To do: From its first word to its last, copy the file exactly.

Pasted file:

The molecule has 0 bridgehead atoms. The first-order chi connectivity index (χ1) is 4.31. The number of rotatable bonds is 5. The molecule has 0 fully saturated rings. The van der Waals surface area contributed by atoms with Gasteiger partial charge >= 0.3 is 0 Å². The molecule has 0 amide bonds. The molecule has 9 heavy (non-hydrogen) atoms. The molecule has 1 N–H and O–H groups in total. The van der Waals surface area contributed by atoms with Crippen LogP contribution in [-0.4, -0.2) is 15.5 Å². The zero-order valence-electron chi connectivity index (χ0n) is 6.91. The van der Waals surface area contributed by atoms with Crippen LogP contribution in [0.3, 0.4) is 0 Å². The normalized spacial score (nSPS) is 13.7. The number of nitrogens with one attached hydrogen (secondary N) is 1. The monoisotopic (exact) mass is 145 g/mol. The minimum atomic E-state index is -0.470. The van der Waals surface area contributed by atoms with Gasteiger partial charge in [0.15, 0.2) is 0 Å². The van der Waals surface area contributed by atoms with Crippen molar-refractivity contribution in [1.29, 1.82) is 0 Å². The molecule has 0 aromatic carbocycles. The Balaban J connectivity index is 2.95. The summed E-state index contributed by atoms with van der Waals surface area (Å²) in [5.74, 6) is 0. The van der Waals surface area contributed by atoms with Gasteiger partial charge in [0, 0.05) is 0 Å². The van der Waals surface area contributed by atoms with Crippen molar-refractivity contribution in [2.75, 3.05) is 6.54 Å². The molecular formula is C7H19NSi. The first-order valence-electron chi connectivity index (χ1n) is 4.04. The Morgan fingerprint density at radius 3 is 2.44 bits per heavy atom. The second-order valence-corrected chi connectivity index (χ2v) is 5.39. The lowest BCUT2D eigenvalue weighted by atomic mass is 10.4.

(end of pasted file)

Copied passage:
The molecule has 0 bridgehead atoms. The first-order chi connectivity index (χ1) is 4.31. The number of rotatable bonds is 5. The molecule has 0 fully saturated rings. The van der Waals surface area contributed by atoms with Gasteiger partial charge >= 0.3 is 0 Å². The molecule has 0 amide bonds. The molecule has 9 heavy (non-hydrogen) atoms. The molecule has 1 N–H and O–H groups in total. The van der Waals surface area contributed by atoms with Crippen LogP contribution in [-0.4, -0.2) is 15.5 Å². The zero-order valence-electron chi connectivity index (χ0n) is 6.91. The van der Waals surface area contributed by atoms with Crippen LogP contribution in [0.3, 0.4) is 0 Å². The normalized spacial score (nSPS) is 13.7. The number of nitrogens with one attached hydrogen (secondary N) is 1. The monoisotopic (exact) mass is 145 g/mol. The minimum atomic E-state index is -0.470. The van der Waals surface area contributed by atoms with Gasteiger partial charge in [0.15, 0.2) is 0 Å². The van der Waals surface area contributed by atoms with Crippen molar-refractivity contribution in [1.29, 1.82) is 0 Å². The molecule has 0 aromatic carbocycles. The Balaban J connectivity index is 2.95. The summed E-state index contributed by atoms with van der Waals surface area (Å²) in [5.74, 6) is 0. The van der Waals surface area contributed by atoms with Gasteiger partial charge in [0, 0.05) is 0 Å². The van der Waals surface area contributed by atoms with Crippen molar-refractivity contribution in [2.75, 3.05) is 6.54 Å². The molecular formula is C7H19NSi. The first-order valence-electron chi connectivity index (χ1n) is 4.04. The Morgan fingerprint density at radius 3 is 2.44 bits per heavy atom. The second-order valence-corrected chi connectivity index (χ2v) is 5.39. The lowest BCUT2D eigenvalue weighted by atomic mass is 10.4.